The male Orange-tip butterfly (above) is immediately recognisable by the distinctive orange sectors on the wing tips. The Provencal Orange-tip Anthocharis euphenoides is similar but the background colour of the male upperwings is a lovely deep yellow.
Females (above) lack the orange colouring and so from the top they might easily be confused with the Small White butterfly, Pieris rapae; however the greenish patterning on the underside of the hindwings of both male and female Orange-tip butterflies (see picture below) is an aid to identification.
Increasingly common in Britain and Ireland, these attractive, early-season butterflies occur throughout Europe and in most temperate parts of Asia. A similar, closely-related species can be seen in parts of the USA.
In Britain and Ireland the first Orange-tips usually emerge in mid April, but in very warm springs you might see them before the end of March, while a cold start to the year can delay their appearance by a week or two. By mid May there are usually plenty of males and females on the wing, but by early June the males and most of the females will have disappeared. In mainland European countries the flight season in mountainous regions can extend into July.
These meadow butterflies seek out Cardamine pratensis (commonly referred to as either Cuckooflower, Milkmaids or Lady's Smock, although they also have several other common names), Alliaria petiolata (Garlic Mustard - also known as Jack-by-the-Hedge) and other members of the Brassicaceae or cabbage family. Pale green eggs are laid singly, upon the flower stalks and usually just one egg per plant, and after a few days the eggs turn orange and then grey. (When more than one larva emerges on a plant it is not unusual for one to attack and consume any others.)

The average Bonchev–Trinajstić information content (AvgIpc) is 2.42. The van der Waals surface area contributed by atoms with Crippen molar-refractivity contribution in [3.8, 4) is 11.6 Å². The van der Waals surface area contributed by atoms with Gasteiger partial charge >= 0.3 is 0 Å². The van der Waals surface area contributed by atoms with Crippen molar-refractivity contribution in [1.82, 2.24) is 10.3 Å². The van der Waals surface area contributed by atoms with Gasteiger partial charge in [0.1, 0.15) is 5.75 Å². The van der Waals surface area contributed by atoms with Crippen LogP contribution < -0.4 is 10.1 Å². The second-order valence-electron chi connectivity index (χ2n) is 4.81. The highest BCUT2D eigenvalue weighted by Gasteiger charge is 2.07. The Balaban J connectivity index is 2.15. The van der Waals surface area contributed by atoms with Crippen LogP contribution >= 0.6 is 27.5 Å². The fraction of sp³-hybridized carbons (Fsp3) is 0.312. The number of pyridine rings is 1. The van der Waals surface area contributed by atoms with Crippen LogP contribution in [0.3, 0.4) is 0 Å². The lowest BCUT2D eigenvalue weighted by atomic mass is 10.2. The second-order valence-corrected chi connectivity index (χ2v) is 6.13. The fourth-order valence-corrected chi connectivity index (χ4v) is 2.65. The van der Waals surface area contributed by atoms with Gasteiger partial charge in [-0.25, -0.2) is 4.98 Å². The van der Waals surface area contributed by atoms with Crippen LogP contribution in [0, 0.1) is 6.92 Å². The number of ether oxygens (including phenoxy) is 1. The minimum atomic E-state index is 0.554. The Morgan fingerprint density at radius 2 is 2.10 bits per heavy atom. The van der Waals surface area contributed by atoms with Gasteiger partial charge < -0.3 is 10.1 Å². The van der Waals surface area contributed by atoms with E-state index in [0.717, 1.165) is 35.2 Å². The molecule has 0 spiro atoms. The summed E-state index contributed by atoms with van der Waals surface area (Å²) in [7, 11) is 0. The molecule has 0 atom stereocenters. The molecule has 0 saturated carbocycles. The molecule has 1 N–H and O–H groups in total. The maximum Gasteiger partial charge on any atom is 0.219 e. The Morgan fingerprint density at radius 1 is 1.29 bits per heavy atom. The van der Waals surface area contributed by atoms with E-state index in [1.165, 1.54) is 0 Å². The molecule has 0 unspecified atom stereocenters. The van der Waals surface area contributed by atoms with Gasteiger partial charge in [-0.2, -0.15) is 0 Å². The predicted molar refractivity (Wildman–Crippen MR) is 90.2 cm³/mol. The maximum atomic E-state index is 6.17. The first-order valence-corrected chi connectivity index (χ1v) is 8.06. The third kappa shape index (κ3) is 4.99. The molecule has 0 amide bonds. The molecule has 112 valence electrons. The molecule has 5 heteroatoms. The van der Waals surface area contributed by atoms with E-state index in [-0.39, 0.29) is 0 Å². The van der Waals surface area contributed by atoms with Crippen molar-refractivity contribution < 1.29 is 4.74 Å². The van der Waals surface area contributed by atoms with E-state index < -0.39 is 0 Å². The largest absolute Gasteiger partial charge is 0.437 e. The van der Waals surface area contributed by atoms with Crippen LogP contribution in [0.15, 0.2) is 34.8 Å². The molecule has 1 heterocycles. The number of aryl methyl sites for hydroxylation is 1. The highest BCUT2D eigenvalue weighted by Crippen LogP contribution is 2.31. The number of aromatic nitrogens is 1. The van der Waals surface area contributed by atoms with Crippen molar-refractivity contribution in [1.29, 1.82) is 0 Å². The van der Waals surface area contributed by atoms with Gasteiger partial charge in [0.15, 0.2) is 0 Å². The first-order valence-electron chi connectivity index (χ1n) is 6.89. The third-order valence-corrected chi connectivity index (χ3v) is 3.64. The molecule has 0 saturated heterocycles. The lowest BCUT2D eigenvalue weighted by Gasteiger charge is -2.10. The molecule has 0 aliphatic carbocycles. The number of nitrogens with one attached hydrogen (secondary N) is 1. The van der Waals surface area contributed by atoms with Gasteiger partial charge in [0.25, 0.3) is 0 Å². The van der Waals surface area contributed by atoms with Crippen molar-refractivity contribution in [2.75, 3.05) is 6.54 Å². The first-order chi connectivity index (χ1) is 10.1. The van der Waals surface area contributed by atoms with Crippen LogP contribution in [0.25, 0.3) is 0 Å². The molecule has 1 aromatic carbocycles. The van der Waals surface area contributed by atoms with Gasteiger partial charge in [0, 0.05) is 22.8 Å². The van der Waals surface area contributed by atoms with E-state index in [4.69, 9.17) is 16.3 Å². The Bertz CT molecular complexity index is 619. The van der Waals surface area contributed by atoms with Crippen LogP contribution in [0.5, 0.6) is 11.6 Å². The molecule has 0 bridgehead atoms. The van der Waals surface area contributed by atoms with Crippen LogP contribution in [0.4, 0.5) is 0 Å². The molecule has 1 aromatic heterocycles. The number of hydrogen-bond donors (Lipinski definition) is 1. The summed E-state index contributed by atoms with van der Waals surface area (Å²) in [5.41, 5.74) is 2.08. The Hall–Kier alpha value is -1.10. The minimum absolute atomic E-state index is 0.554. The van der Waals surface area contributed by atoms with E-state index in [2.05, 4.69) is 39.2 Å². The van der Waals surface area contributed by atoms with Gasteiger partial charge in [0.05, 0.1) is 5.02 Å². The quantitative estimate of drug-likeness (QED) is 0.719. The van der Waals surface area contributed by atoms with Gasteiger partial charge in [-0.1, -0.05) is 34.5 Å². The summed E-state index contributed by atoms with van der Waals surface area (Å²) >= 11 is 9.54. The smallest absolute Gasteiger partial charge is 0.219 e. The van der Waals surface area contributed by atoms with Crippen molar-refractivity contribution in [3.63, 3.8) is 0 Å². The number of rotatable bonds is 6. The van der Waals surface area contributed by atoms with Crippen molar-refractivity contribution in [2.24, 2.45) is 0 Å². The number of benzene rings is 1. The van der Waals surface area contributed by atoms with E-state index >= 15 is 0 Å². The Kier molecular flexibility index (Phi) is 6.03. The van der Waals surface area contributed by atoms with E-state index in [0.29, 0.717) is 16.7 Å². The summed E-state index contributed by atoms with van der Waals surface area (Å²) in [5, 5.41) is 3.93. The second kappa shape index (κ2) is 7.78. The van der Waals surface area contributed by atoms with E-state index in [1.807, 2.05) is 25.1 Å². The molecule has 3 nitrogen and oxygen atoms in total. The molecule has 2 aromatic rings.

It takes just over a week for the eggs to hatch, and the caterpillars, initially orange but turning green as they mature, feed first on the flowers of their host plant and later on the flower stalks, seedpods and leaves. The mature caterpillars are distinguished by blue-green upper bodies and darker green underbodies delineated by a whitish lateral line.
When ready to pupate, caterpillars that have been feeding on Cuckooflower attach themselves to a nearby woody stem, whereas those (often emerging a week or two later) on Garlic Mustard nearly always pupate on the stems of their larval foodplant.
The following set of pictures shows stages in the development cycle from egg to winged adult.
(i) The eggs are initially green, soon changing colour to...
(ii). Orange, as seen above and in the next picture...
(iii). which shows two eggs on the same plant... a potential recipe for fratricide to follow
(iv). Here (above) is an egg and a first-instar larva.
(v). Above: a pupating larva
(vi). This picture (above) shows the appearance at the start of the pupal stage.
(vii). This picture (above) shows the appearance on day 6 after pupation.
(viii) And finally the lovely adult (a male, of course, hence the wings have orange tips!).
This page includes pictures kindly contributed by Betty and Tony Rackham, Steve Jelf, and Marika Reinholds.
Excited at the prospect of flyfishing? So are we, and we're pretty sure you would find the Winding River Mystery trilogy of action-packed thrillers gripping reading too. Dead Drift, Dead Cert, and Dead End are Pat O'Reilly's latest river-and-flyfishing based novels, and now they are available in ebook format. Full details on our website here...
Buy each book for just £4.96 on Amazon...
Please Help Us: If you have found this information interesting and useful, please consider helping to keep First Nature online by making a small donation towards the web hosting and internet costs.
Any donations over and above the essential running costs will help support the conservation work of Plantlife, the Rivers Trust and charitable botanic gardens - as do author royalties and publisher proceeds from books by Pat and Sue.